What Lois Did
- 24 February 1997
- Siôn Jenkins was arrested and taken to Hastings police station for questioning. When he was released he was refused entry to the house belonging to Peter Gaimster where the family had been staying. Lois Jenkins later commented “Obviously this couldn’t be allowed. Why was he being released?” He had nowhere to go. He was taken in by a colleague for the night. The police said he could not remain in Hastings, and he went to his parents’ home in Wales.
- 25 February 1997
- Lois Jenkins spent two hours with police officers. The police decided to tell her about the spots of blood found on her husband’s clothing, and convinced her that he must be the murderer.The police pocket book entry reads ìTold them to feed into Mum.î
- 20 March 1997
- Lois Jenkins was present at a meeting at which Annie, then 12, and Lottie, then 10, were told by police that their father had been arrested following police tests on his clothing, that he had falsified his CV, and that he had been violent to them. In breach of Social Services procedure, the family’s social worker was not present at the meeting. The judgement on the first appeal states “Mrs Jenkins agreed this approach should be adopted. She had already spoken to Lottie about the forensics evidence, and she was aware that blood had been found on her father’s clothing. ”
- 3 Mar 1997
- Lois Jenkins told the police that Annie had volunteered more information. Peter Gaimster, a neighbour, told the police that on 25 Feb (a week previously) Annie had changed her account of events on the day of the murder.
- 4 Mar 1997
- Lois Jenkins gave further information to the police about Annie’s version of events.
- 7 Mar 1997
- Lois Jenkins made a statement to the police alleging violence by Siôn Jenkins.
- 20 Mar 1997
- Police officers spoke to all four daughters in the presence of Lois Jenkins, with her agreement.
The family’s social worker Ian Vinall, was not present. They told the girls that:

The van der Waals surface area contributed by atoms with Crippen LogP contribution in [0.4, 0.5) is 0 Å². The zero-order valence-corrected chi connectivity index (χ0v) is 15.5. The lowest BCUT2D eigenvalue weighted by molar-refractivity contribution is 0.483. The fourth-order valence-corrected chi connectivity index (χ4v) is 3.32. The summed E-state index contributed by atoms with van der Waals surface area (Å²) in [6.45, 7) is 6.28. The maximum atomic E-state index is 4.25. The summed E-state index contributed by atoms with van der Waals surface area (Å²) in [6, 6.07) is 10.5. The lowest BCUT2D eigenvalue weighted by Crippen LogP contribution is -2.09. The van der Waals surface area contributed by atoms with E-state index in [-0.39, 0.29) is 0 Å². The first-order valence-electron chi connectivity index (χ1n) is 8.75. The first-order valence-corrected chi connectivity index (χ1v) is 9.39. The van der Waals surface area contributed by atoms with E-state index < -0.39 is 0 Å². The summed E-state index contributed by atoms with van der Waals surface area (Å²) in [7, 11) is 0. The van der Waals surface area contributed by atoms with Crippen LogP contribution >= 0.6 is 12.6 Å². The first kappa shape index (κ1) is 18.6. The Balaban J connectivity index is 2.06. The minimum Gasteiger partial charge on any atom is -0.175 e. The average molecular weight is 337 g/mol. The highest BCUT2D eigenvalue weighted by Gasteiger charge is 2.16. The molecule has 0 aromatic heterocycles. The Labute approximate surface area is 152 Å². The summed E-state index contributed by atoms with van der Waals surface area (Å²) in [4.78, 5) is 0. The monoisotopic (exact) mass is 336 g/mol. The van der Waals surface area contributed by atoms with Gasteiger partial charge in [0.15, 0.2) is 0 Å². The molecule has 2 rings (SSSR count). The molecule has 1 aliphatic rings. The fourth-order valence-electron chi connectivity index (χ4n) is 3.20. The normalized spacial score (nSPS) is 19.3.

- there was strong evidence their father had murdered Billie-Jo
- their father had lied about his qualifications to get his present job
- their father was violent to their mother and to them
- April 1997
- Siôn Jenkins was forbidden any involvement with Billie-Jo’s funeral. He was not even allowed to send flowers.
- 17 Jul 1997
- Lois Jenkins went to the police with yet more details of a conversation with Annie about events of 15 Feb.
- Sept 1997
- Lois Jenkins informed Siôn Jenkins that she was filing for a judicial separation.
- 27 Nov 1997
- Lois Jenkins returned to the police after Siôn Jenkins’ committal heaing to report further discussions with Annie about events on 15 Feb.
- 22 Dec 1997
- Lois Jenkins had a conversation with a police officer about Lottie’s recollections of 15 Feb.
- AprilóJuly 1998
- Lois Jenkins did not give evidence at Siôn Jenkins’ first trial.
- September 1998
- Lois Jenkins angrily confronted someone who had visited Siôn Jenkins at the start of his life sentence in Wakefield. Accompanied by another person, she spent some time in hostile remonstration which amounted to intimidation.
- July 1999
- Lois Jenkins blocked the screening of a *Trial and Error* programme about the case ahead of the first appeal. The programme was eventually shown two months later.
- October 1999
Lois Jenkins contacted the website which had been launched six months earlier. Her message:
Sent: 09 October 1999 09: 44: 33
Subject: Request for meeting.
I believe the time has come for me to clarify a few points with you. I am not prepared to use the media in any shape or form to address anything concerning this case, but the inaccuracies and untruths which are being constantly proclaimed by both yourselves as an organisation and a very small number of other individuals are becoming offensive. I am beginning to realise that I have a responsibility to inform those people who make it their business to use the media of the true facts in an attempt to avoid ill-informed reporting.
I trust that a face to face meeting will serve to breach the secrecy and open aforum for a more realistic and less naive approach as the date of the Appeal grows nearer.
Next day she wrote a lengthy message which included this warning: